Photos: Mila Bertens

UCU student clashes with housemaster over biodiversity project in his backyard

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Looking to increase biodiversity on campus, UCU student Daniël Eikeboom replaced the scrubs in his backyard with a variety of plants. Teachers and students supported his initiative, but there was a problem: Daniël forgot to ask permission from the university, which owns the grounds. The housemaster then requested him to return everything to its original state before the end of the academic year. Petitions and protests didn’t manage to revert the decision.

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“It’s sad to be forced to remove everything, but I don’t want this to be a funeral, so I’m going to transplant these plants into pots and give them to other people”, says Daniël, who is about to move out of UCU because he is graduating, as he works to get the backyard back to what it was.

Daniël started his biodiversity project for a class called Creating Societal Impact. “I looked at my backyard and all we had there was some dead greenery with rats running under it. So, I got rid of all the plants and trunks and replaced them with local plants and lavender to attract as many birds and bees as possible.”  

His presentation in class was a success and other students approached him to say they would like to do something similar. However, an important approval was lacking: that of the university itself. Daniël didn’t communicate his idea to the housemaster, Maarten Diederix, before carrying it out. When Diederix saw what the student had done, he asked him to remove all the new plants by the end of June.

Diederix: “The students who live on the UCU campus are not tenants, they don’t have a rental contract. They are allocated a room. The grounds around the student homes are the propriety of the university. Therefore, by changing the backyard without asking for permission, the student didn’t respect propriety rights”. The housemaster proceeds to explain that the backyard looks the way it does so that students don’t have to mow any grass. “This way, it looks acceptable and bulletproof. I have been working as a housemaster for UCU for 23 years, so I have seen many students come and go. Some of them have green fingers, but others don’t. Or they just don’t care. Once Daniël moves out, maybe the next residents are just going to throw empty beer bottles there.”

For those who do have green fingers, Diederix says the international campus has a 60 square-metre community garden. “The garden is just 150 metres away from Daniël’s place. I told him he could move it to the real garden before his plants took root – and they would probably thrive better there, too. All he wants and more can be achieved in that big space. But he refused to.”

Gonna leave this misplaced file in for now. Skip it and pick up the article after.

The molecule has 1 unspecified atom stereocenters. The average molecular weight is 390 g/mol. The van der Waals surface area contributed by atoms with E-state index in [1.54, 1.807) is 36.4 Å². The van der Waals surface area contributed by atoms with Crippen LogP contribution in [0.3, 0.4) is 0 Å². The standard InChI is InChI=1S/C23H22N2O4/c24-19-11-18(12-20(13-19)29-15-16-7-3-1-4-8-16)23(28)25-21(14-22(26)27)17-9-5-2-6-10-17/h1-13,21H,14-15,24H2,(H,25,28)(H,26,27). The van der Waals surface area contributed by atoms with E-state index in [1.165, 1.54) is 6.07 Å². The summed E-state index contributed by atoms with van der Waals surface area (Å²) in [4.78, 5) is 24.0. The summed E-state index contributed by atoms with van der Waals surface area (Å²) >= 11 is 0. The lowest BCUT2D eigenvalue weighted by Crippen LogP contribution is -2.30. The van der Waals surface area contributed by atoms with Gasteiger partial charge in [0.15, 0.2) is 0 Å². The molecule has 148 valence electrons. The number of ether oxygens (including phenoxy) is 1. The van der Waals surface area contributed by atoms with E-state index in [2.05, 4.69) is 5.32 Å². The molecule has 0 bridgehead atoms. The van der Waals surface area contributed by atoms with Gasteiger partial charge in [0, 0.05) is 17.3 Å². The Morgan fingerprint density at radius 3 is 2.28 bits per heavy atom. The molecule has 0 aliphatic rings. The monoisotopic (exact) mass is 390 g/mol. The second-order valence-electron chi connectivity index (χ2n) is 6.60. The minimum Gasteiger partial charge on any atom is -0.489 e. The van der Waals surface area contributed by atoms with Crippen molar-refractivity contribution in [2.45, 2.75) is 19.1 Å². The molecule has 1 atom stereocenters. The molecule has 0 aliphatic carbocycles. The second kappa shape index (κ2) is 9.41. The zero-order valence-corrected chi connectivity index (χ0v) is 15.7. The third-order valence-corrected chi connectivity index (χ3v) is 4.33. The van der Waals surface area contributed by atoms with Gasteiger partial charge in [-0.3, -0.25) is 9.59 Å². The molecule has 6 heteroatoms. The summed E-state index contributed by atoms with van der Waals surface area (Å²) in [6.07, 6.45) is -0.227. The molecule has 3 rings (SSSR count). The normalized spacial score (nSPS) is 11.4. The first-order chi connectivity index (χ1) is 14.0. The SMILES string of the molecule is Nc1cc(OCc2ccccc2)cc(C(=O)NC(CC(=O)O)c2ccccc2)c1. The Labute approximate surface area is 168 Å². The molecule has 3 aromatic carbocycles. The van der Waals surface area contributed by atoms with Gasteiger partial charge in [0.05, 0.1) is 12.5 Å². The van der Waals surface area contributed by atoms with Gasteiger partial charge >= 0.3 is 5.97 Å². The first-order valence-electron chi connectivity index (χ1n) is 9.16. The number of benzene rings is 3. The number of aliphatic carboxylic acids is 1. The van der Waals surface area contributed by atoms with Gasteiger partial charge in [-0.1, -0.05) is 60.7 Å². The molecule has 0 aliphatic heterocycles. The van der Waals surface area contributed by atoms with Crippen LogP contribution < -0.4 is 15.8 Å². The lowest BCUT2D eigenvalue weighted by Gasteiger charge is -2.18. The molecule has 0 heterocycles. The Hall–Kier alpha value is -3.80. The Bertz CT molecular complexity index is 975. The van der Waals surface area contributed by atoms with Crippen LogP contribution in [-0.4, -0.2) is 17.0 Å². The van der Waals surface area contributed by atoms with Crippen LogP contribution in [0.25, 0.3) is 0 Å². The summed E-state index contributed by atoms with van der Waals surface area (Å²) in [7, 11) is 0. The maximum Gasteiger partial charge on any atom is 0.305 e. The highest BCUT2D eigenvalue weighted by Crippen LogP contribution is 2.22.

Daniël says he doesn’t want to use the community garden because his project is different. “The UCU community garden is a human garden, in the sense that we impose ourselves upon the plants that propagate there. The idea here is not to objectify things, designing a space to look exactly the way we want. After all, nature doesn’t work like that. This is meant to be a space where humans create a regenerative playground and then only support it, trying to intervene as little as possible. This is not just about one guy with green fingers, it’s a small example of the new way we should approach Earth in the future.”

Petition and picnic
To show that there are other students interested in maintaining a more diverse set of plants in their backyards, Daniël started a petition. He gathered 270 signatures in total. He also created a WhatsApp group for people who are going to be living on the UCU campus in the next academic year, which was joined by 40 members. “A petition is not a guarantee that the next occupants will be a hardworking group of people. There can be a group of interested students, but they cannot choose which rooms they will get”, reacts Diederix.

The university asked a third party for a quote to see how much it would cost to return the backyard to its original state. It amounted to 2,600 euros. The quote was then sent to Daniël, who feels that he was “threatened with a bill”. He decided to “create urgency” around the issue by protesting in the housemaster’s garden. “It was a ludic action to show that the voice of the students wasn’t being heard. I invited everyone living at UCU to have a picnic in his backyard”, he explains.

However, Diederix’s garden is not university property. Despite the proximity to the campus, that is his own house, which configures the protest as harassment. “We didn’t know that and we apologise”, says Daniël. The demonstration didn’t go through.

Following the incident, UCU’s Managing director Sjoerd Bosgra organised a Teams meeting with the student and the housemaster. Bosgra offered the student the chance to suggest alternatives that would fit the university’s landscaping policy. Daniël claims he has later suggested a “bee bed and breakfast”, as recommended by the Dutch government, but no one replied ever since. Diederix states he does not recollect receiving or hearing about this proposal. “Besides, I don’t think we should be bothering the managing director with such a thing”, he says.

With his moving day just around the corner and no desire to be charged 2,600 euros, Daniël sees no alternative rather than giving up. “There is nothing else I can do as what I’ve done turns out to be illegal. This is so frustrating”, sighs Daniël. “At least this has been a learning experience. I’ve learned how safe it is to maintain business as usual and how limited the use of legal language is.”

The experience has also influenced Daniël’s study choices: he is about to start an MBO (secondary vocational education) degree in Agroecology aside from a Master’s in Ethics.

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